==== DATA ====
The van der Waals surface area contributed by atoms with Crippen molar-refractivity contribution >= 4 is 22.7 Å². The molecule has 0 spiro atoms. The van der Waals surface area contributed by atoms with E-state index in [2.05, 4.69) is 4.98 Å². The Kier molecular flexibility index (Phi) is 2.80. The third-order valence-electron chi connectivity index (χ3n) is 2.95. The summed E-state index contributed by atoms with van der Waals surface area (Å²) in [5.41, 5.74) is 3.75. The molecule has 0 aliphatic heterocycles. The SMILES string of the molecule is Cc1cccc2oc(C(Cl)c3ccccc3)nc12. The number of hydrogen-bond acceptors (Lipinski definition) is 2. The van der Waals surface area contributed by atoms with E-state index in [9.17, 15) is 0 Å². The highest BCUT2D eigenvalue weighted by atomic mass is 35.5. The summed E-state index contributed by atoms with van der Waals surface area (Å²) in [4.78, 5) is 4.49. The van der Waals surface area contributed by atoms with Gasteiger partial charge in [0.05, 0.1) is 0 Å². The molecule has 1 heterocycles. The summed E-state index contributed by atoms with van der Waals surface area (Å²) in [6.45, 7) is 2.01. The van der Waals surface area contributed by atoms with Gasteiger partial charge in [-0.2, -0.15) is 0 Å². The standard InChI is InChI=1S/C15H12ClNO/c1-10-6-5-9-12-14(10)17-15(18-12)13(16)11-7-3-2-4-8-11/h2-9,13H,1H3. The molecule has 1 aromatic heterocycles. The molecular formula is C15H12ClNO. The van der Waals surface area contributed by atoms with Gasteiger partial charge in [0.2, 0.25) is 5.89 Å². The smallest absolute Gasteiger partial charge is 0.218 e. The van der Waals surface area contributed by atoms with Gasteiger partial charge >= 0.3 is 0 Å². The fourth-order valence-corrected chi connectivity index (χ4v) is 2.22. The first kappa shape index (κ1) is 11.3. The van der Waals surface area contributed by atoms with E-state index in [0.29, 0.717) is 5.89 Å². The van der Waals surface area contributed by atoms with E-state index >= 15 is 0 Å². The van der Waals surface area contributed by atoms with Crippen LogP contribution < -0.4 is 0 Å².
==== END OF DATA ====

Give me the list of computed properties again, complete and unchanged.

The van der Waals surface area contributed by atoms with Crippen molar-refractivity contribution >= 4 is 22.7 Å². The molecule has 0 spiro atoms. The van der Waals surface area contributed by atoms with E-state index in [2.05, 4.69) is 4.98 Å². The Kier molecular flexibility index (Phi) is 2.80. The third-order valence-electron chi connectivity index (χ3n) is 2.95. The summed E-state index contributed by atoms with van der Waals surface area (Å²) in [5.41, 5.74) is 3.75. The molecule has 0 aliphatic heterocycles. The SMILES string of the molecule is Cc1cccc2oc(C(Cl)c3ccccc3)nc12. The number of hydrogen-bond acceptors (Lipinski definition) is 2. The van der Waals surface area contributed by atoms with E-state index in [9.17, 15) is 0 Å². The highest BCUT2D eigenvalue weighted by atomic mass is 35.5. The summed E-state index contributed by atoms with van der Waals surface area (Å²) in [4.78, 5) is 4.49. The van der Waals surface area contributed by atoms with Gasteiger partial charge in [0.05, 0.1) is 0 Å². The molecule has 1 heterocycles. The summed E-state index contributed by atoms with van der Waals surface area (Å²) in [6.45, 7) is 2.01. The van der Waals surface area contributed by atoms with Gasteiger partial charge in [-0.2, -0.15) is 0 Å². The standard InChI is InChI=1S/C15H12ClNO/c1-10-6-5-9-12-14(10)17-15(18-12)13(16)11-7-3-2-4-8-11/h2-9,13H,1H3. The molecule has 1 aromatic heterocycles. The molecular formula is C15H12ClNO. The van der Waals surface area contributed by atoms with Gasteiger partial charge in [0.2, 0.25) is 5.89 Å². The smallest absolute Gasteiger partial charge is 0.218 e. The van der Waals surface area contributed by atoms with Gasteiger partial charge >= 0.3 is 0 Å². The fourth-order valence-corrected chi connectivity index (χ4v) is 2.22. The first kappa shape index (κ1) is 11.3. The van der Waals surface area contributed by atoms with E-state index in [0.29, 0.717) is 5.89 Å². The van der Waals surface area contributed by atoms with E-state index >= 15 is 0 Å². The van der Waals surface area contributed by atoms with Crippen LogP contribution < -0.4 is 0 Å².